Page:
Have you ever been in the middle of the road and your car breaks down? That really stinks! Your car has to be safely pulled to the side of the road. Then you most likely pop your hood and have a look at the engine. Who knows why?
Humorously, you still do this despite the fact that you have no understanding of engines. Perhaps whatever is wrong will be totally obvious. Eventually, you have to call someone to tow your car to a mechanic.
And a picture of the issue only becomes apparent when experts get a look at it. Just because the car isn’t moving, doesn’t mean you can know what’s wrong with it because automobiles are complicated and computerized machines.
With hearing loss, this same sort of thing can occur. The symptom itself doesn’t necessarily indicate what the cause is. Sure, noise-related hearing loss is the typical cause. But in some cases, it’s something else, something like auditory neuropathy.
What is auditory neuropathy?
Most people think of extremely loud noise like a rock concert or a jet engine when they consider hearing loss. This form of hearing loss, known as sensorineural hearing loss is somewhat more complicated than that, but you get the point.
But in some cases, long-term hearing loss can be the result of something else besides noise damage. While it’s less prevalent, hearing loss can sometimes be caused by a condition called auditory neuropathy. When sound can’t, for some reason, be effectively carried to your brain even though your ear is receiving that sound perfectly fine.
Symptoms of auditory neuropathy
The symptoms of conventional noise related hearing loss can sometimes look a lot like those of auditory neuropathy. You can’t hear well in loud situations, you keep turning up the volume on your television and other devices, that kind of thing. That’s why diagnosing auditory neuropathy can be so difficult.
Auditory neuropathy, however, has some specific symptoms that make spotting it easier. When hearing loss symptoms present in this way, you can be fairly sure that it’s not standard noise related hearing loss. Though, naturally, you’ll be better informed by an official diagnosis from us.
Here are some of the more unique symptoms of auditory neuropathy:
- Trouble understanding speech: In some cases, the volume of a word is normal, but you just can’t understand what’s being said. Words are unclear and muddled sounding.
- Sound fades in and out: Maybe it feels like someone is messing with the volume knob in your head! If you’re dealing with these symptoms it may be a case of auditory neuropathy.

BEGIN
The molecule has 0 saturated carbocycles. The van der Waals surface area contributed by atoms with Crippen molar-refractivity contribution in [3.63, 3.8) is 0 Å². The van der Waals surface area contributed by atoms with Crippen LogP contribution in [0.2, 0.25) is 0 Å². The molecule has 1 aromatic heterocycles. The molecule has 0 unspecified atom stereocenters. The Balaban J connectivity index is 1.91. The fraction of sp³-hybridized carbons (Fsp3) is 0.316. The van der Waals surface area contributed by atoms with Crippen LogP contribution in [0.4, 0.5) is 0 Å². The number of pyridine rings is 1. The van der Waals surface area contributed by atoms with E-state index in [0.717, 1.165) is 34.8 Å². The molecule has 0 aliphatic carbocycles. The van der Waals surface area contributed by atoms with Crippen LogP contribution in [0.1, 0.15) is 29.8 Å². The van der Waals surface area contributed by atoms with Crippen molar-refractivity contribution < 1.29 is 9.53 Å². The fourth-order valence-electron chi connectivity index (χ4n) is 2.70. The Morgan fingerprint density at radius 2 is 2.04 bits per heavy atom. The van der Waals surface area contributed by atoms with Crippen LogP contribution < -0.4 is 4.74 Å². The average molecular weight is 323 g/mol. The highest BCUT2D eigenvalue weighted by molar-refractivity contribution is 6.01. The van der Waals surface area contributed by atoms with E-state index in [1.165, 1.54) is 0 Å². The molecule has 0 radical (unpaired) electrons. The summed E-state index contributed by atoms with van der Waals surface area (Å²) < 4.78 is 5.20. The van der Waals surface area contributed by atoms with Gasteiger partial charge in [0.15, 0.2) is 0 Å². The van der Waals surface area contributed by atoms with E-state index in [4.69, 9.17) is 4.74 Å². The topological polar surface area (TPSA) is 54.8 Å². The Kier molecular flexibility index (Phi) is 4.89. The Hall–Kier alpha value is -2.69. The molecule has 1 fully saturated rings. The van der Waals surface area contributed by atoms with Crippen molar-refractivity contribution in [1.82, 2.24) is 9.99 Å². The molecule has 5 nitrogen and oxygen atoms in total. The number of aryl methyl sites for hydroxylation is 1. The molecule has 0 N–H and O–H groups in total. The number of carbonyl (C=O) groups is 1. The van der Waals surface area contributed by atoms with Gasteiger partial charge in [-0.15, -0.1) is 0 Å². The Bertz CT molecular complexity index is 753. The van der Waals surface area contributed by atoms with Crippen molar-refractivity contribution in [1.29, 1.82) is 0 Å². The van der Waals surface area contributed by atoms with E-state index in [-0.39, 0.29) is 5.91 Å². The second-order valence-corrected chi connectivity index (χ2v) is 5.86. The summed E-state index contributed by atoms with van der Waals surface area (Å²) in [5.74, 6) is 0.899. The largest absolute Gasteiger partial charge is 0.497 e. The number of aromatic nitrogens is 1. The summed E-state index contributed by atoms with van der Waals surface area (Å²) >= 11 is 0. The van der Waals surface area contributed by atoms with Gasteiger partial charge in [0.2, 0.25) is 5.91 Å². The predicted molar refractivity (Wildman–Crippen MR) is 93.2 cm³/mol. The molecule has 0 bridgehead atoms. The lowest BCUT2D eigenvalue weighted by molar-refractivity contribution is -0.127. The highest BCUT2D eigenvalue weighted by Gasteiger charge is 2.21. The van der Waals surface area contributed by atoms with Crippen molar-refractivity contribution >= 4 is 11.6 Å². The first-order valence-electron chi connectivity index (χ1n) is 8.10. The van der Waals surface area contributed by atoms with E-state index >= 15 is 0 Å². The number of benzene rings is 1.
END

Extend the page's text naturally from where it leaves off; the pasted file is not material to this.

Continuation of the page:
- Sounds sound jumbled or confused: Again, this is not an issue with volume. The volume of what you’re hearing is just fine, the problem is that the sounds seem jumbled and you can’t understand them. This can go beyond the speech and pertain to all kinds of sounds around you.
What causes auditory neuropathy?
These symptoms can be articulated, in part, by the underlying causes behind this particular condition. On an individual level, the reasons why you may experience auditory neuropathy may not be completely clear. Both adults and children can develop this condition. And there are a couple of well described possible causes, broadly speaking:
- The cilia that send signals to the brain can be damaged: Sound can’t be passed to your brain in complete form once these little fragile hairs have been compromised in a specific way.
- Nerve damage: There’s a nerve that carries sound signals from your inner ear to the hearing center of your brain. If this nerve becomes damaged, your brain can’t get the full signal, and consequently, the sounds it “interprets” will sound off. Sounds may seem garbled or too quiet to hear when this happens.
Auditory neuropathy risk factors
Some individuals will develop auditory neuropathy while other people won’t and no one is really sure why. That’s why there’s no exact science to combating it. Nevertheless, there are close associations which may indicate that you’re at a higher risk of experiencing this disorder.
Bear in mind that even if you have all of these risk factors you still may or may not experience auditory neuropathy. But the more risk factors present, the higher your statistical probability of experiencing this condition.